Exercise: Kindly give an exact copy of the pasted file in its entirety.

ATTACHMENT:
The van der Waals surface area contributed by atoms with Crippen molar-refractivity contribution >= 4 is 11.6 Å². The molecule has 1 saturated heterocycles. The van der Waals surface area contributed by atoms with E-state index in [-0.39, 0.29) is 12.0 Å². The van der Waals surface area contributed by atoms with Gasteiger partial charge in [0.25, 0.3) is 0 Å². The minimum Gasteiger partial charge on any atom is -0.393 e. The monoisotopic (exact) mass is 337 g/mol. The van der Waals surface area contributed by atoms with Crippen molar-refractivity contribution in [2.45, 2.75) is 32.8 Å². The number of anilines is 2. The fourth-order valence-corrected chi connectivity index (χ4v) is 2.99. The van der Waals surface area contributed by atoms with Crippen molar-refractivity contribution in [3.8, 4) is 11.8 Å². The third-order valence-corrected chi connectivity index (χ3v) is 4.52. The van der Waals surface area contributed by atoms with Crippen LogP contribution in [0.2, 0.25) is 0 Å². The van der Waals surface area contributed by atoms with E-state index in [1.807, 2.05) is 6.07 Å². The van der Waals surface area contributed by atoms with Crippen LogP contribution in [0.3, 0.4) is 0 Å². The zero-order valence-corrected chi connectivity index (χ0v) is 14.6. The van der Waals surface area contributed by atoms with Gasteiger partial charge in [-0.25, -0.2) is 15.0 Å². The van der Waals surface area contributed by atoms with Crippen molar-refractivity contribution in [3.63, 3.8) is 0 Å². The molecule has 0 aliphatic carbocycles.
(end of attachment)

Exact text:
The van der Waals surface area contributed by atoms with Crippen molar-refractivity contribution >= 4 is 11.6 Å². The molecule has 1 saturated heterocycles. The van der Waals surface area contributed by atoms with E-state index in [-0.39, 0.29) is 12.0 Å². The van der Waals surface area contributed by atoms with Gasteiger partial charge in [0.25, 0.3) is 0 Å². The minimum Gasteiger partial charge on any atom is -0.393 e. The monoisotopic (exact) mass is 337 g/mol. The van der Waals surface area contributed by atoms with Crippen molar-refractivity contribution in [2.45, 2.75) is 32.8 Å². The number of anilines is 2. The fourth-order valence-corrected chi connectivity index (χ4v) is 2.99. The van der Waals surface area contributed by atoms with Crippen molar-refractivity contribution in [3.8, 4) is 11.8 Å². The third-order valence-corrected chi connectivity index (χ3v) is 4.52. The van der Waals surface area contributed by atoms with Crippen LogP contribution in [0.2, 0.25) is 0 Å². The van der Waals surface area contributed by atoms with E-state index in [1.807, 2.05) is 6.07 Å². The van der Waals surface area contributed by atoms with Crippen LogP contribution in [0.3, 0.4) is 0 Å². The zero-order valence-corrected chi connectivity index (χ0v) is 14.6. The van der Waals surface area contributed by atoms with Gasteiger partial charge in [-0.25, -0.2) is 15.0 Å². The van der Waals surface area contributed by atoms with Crippen molar-refractivity contribution in [3.63, 3.8) is 0 Å². The molecule has 0 aliphatic carbocycles.